‘No European who has tasted Savage Life can afterwards bear to live in our societies.’ -Ben Franklin, Founding Father

*This weeks photos are not my own.*

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26 thoughts on “Native Americans: Is Exoticness a State of Mind?

  1. I have learned about the history of the Wampanoag tribe who lived and live in the area near my home. The landscape bears the land-taking influence of the English in uneven boundary lines between towns, and much later, how the prime real estate near the coast became the property of the rich, who were mostly non-Wampanoag. The long-ago history on the part of the English is egregious.

  2. I am delighted that you are voicing your observations and thoughts. It is encouraging to know there are people that are engaged in the world, provoked to make comment and to create dialogue. Thank you.

  3. Very thought-provoking. Man’s inhumanity to man springs to mind. Not sure one can ‘atone’ for the past, but focus on the present, educate and inform – and do what’s right now.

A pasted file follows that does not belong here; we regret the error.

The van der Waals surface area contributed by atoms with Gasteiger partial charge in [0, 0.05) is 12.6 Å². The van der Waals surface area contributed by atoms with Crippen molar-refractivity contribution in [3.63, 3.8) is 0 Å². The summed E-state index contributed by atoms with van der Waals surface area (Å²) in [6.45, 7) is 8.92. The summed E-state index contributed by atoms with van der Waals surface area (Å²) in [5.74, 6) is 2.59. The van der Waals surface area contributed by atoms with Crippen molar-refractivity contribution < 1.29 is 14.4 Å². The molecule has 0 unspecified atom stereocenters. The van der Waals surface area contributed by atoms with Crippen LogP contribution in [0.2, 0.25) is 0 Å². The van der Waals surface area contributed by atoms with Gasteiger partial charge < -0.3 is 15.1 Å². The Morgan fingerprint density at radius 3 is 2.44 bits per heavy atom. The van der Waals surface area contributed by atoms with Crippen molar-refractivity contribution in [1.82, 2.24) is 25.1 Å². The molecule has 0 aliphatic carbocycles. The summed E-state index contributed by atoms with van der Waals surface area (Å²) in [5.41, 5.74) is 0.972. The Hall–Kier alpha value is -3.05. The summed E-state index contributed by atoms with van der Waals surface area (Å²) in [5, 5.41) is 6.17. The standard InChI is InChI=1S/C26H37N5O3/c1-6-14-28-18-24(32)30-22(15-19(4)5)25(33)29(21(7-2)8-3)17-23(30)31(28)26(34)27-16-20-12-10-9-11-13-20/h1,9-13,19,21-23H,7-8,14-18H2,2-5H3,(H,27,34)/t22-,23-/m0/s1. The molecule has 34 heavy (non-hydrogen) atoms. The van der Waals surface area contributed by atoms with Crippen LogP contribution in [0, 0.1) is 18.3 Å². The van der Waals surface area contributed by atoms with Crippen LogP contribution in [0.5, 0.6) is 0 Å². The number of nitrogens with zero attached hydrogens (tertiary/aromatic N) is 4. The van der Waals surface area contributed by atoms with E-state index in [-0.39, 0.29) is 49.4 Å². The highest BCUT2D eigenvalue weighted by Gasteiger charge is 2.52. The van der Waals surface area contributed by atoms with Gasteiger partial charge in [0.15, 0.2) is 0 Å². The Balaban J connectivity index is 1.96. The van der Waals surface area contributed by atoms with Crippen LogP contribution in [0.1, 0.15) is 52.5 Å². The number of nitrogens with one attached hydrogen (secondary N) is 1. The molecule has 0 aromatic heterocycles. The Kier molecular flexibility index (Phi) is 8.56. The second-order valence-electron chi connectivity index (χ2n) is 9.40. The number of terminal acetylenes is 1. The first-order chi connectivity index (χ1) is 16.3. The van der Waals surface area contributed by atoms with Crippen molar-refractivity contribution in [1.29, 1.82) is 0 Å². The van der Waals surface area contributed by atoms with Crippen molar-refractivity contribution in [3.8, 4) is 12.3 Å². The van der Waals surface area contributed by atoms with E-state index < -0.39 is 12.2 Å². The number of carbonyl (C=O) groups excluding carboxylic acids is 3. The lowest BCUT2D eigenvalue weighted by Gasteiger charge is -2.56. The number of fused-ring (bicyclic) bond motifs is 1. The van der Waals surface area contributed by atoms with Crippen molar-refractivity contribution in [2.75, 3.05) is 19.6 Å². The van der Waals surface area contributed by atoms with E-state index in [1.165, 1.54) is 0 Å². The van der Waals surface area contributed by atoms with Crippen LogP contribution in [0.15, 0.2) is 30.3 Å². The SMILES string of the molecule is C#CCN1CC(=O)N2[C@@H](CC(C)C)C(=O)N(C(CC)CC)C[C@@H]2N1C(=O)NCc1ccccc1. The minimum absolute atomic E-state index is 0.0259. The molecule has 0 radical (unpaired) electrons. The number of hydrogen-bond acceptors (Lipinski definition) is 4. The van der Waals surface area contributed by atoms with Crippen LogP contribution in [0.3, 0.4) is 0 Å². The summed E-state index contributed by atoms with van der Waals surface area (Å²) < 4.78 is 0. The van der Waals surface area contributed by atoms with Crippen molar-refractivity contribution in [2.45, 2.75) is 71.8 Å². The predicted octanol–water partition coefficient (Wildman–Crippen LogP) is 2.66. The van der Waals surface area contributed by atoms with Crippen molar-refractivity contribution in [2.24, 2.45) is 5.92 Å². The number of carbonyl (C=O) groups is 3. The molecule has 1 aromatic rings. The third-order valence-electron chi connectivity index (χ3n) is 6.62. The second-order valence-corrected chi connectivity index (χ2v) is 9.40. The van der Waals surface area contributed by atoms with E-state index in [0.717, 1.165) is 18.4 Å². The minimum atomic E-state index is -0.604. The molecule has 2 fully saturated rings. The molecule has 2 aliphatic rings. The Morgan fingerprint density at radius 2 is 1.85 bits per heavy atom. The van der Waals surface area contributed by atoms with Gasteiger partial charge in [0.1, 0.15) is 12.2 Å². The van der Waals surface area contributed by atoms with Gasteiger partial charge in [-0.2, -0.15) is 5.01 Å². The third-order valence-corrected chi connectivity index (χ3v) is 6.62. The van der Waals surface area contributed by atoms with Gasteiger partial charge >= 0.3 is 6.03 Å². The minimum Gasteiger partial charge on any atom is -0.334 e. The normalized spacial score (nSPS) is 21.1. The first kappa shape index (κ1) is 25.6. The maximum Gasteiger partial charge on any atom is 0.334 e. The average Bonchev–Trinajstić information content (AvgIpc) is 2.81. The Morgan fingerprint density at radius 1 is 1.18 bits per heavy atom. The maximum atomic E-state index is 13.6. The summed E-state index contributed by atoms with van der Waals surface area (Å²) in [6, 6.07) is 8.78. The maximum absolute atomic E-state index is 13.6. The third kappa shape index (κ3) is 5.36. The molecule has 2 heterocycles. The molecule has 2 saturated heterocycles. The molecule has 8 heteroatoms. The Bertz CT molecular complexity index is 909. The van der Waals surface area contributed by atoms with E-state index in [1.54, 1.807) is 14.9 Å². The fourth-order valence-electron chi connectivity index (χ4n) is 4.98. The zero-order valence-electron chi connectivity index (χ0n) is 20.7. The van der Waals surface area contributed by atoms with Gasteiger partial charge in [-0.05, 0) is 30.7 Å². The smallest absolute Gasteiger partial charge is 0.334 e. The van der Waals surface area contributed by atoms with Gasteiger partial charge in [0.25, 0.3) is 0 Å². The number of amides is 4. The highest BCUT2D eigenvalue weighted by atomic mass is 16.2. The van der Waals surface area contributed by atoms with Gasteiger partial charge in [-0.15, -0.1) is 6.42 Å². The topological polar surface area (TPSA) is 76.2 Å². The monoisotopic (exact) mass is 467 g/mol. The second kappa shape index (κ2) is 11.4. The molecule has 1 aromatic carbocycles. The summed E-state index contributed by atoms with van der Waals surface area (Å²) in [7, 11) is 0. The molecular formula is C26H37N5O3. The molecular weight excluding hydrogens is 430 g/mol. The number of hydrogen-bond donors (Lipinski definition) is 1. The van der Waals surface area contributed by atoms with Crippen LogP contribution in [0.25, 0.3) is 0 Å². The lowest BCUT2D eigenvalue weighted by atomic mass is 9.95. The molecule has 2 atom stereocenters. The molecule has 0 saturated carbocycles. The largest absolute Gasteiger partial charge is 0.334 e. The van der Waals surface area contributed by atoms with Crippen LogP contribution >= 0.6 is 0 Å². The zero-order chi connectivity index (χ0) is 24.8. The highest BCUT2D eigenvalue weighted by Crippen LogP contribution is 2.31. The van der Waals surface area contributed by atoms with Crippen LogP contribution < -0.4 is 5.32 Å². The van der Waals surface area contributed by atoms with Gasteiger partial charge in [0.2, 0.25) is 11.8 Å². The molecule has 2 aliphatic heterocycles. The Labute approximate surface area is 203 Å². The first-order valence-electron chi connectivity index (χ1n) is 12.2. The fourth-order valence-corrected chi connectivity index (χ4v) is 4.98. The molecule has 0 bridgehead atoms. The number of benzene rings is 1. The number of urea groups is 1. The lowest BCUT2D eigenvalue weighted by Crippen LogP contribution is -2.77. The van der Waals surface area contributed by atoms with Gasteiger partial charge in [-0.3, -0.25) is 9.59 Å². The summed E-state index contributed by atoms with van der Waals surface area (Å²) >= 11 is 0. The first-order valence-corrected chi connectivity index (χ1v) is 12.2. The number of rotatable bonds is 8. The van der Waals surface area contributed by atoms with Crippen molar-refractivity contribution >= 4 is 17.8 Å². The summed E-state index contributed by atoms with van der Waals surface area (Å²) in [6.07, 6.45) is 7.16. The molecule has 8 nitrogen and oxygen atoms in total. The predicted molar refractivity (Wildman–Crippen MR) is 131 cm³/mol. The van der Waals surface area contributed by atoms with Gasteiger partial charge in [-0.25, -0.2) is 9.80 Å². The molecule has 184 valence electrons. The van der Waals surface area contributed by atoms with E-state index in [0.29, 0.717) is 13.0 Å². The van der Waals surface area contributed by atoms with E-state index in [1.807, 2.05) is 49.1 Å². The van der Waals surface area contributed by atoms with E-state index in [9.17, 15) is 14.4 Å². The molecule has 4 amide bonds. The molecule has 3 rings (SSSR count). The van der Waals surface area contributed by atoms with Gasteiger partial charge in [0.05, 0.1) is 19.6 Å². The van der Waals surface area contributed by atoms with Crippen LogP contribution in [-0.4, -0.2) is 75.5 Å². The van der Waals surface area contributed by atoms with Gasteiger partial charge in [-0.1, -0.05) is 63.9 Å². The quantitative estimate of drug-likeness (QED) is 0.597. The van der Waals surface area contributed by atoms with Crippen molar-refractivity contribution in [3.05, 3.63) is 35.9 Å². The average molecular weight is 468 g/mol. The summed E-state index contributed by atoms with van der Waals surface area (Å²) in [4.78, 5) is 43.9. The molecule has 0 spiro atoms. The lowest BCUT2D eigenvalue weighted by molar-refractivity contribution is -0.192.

4. I think there is so much we could learn from the native Americans: their deep respect for the Earth and their consequent ability to live sustainably would be two very timely lessons for the modern world. Indigenous peoples across the world deserve to be respected as peoples in their own right – they should not need to fight to preserve their chosen ways of life. They have a richness of life that the modern world cannot seem to comprehend. Even now many of these indigenous groups are being persecuted and driven from their ancestral homelands. The natural resources they have relied upon for many many generations are then exploited, natural environments are destroyed … all in the name of ‘progress’ and ‘development’. I certainly think the native Americans ought to have been compensated for the persecution they have suffered. To me it is a blight on us all that indigenous peoples continue to be treated so appallingly. I support the efforts of an organisation called Survival International in their work fighting on behalf of indigenous peoples across the globe. They recently produced a satirical animated short film you might be interested to see about so-called ‘development’, written by Oren Ginzburg and narrated by actor and comedian David Mitchell, called “There you go!”